Embedded Muse 80 Copyright 2003 TGG January 25, 2003

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EDITOR: Jack Ganssle, jack@ganssle.com

- Editor’s Notes
- A Fascinating Study
- Jobs
- Thought for the Week
- About The Embedded Muse

Editor’s Notes

I wrote a three-article series in Embedded Systems Programming about watchdog timers. The first appeared this month and has generated a tremendous amount of reader feedback. So, if watchdogs and/or reliable firmware are important to you, check it out in the print edition of the magazine or at www.embedded.com.

Just after sending last month’s Embedded Muse I broke my wrist, making typing pretty much impossible. Technology to the rescue! For any of you with a similar problem, try Microsoft’s $25 Natural Multimedia Keyboard, the one with the really weird “ergonomic” shape. It has the alpha keys split into two banks, each angled away from the other. I’d always wondered how someone would use such a strange device, but in fact it’s quite natural, and made it possible – though slow – to type despite the busted bone. It’s so nice that I’ll continue using it even after the cast comes off.

A Fascinating Study

Researchers at Stanford have just released a paper detailing their use of automated tools to look for redundant code in 1.6 million lines of Linux. “Redundant” is defined as:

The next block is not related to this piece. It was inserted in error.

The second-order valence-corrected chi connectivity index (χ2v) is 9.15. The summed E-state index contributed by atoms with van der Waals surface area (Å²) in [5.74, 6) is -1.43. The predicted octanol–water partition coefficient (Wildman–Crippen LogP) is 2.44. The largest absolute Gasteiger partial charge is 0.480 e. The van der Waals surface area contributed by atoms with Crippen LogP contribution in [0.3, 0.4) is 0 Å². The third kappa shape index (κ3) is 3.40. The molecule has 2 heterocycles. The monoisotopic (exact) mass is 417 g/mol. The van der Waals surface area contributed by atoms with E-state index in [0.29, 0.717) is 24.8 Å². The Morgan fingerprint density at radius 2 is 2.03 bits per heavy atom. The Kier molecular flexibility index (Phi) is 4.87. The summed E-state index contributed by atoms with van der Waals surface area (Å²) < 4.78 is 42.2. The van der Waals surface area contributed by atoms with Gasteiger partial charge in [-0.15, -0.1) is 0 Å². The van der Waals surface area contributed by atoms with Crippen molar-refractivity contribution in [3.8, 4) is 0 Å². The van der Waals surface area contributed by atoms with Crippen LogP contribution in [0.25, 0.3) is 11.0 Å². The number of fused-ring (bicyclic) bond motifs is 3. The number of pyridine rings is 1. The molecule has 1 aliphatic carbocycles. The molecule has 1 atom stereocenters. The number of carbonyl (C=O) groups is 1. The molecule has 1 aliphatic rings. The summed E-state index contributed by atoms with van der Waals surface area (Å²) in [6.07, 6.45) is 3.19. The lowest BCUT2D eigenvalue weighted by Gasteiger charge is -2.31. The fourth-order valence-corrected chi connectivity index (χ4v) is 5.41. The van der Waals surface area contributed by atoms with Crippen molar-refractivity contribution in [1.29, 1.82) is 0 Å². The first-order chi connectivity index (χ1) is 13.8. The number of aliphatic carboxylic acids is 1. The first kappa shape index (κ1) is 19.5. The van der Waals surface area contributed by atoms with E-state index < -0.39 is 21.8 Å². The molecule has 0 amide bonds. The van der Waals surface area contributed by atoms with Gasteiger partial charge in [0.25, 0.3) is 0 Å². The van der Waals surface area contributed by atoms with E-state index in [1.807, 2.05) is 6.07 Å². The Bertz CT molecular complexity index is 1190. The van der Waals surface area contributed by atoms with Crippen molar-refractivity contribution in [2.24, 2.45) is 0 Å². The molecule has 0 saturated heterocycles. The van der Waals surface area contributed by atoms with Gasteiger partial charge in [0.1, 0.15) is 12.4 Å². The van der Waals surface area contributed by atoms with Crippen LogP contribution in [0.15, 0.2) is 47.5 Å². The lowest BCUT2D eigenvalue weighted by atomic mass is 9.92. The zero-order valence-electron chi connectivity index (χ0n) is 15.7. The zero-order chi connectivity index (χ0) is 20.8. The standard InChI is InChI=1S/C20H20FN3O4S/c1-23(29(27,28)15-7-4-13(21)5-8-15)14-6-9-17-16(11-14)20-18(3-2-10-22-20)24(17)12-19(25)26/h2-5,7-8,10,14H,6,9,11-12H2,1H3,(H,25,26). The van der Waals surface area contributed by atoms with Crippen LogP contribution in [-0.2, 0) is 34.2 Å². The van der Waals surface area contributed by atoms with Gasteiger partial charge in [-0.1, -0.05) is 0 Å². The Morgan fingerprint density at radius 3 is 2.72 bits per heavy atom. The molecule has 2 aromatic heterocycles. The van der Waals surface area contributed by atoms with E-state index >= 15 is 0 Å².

- Idempotent operations (like assigning a variable to itself)
- Values assigned to variables that are not subsequently used
- Dead code
- Redundant conditionals

(The authors did eliminate the oddball cases where these operations are important, like in setting memory mapped I/O.)

They found that redundancies, even when harmless, strongly correlate with bugs. Even when the extra code causes no problems, odds are high that other, real, errors will be found within a few lines of the redundant operations.

In their words “The results indicate that (1) files with redundant errors are good audit candidates and (2) redundancy correlates with confused programmers who will probably make a series of mistakes.”

Block-copied code is often suspect, as the developer neglects to change things needed for the code’s new use. Another common problem area: error handlers, which are tough to test, and are, in data I’ve gathered, a huge source of problems in deployed systems.

The authors note that their use of lint has long produced warnings about unused variables and return codes, which they’ve always treated as harmless stylistic issues. Now it’s clear that lint is indeed signaling something that may be critically important.

The study makes me wonder if compilers that optimize out dead code to reduce memory needs aren’t in fact doing us a disservice. Perhaps they should error and exit instead.

Get the study at www.stanford.edu/~engler/p401-xie.pdf.


Thought for the Week

The first 90% of the code accounts for the first 90% of the development time. The remaining 10% of the code accounts for the other 90% of the development time.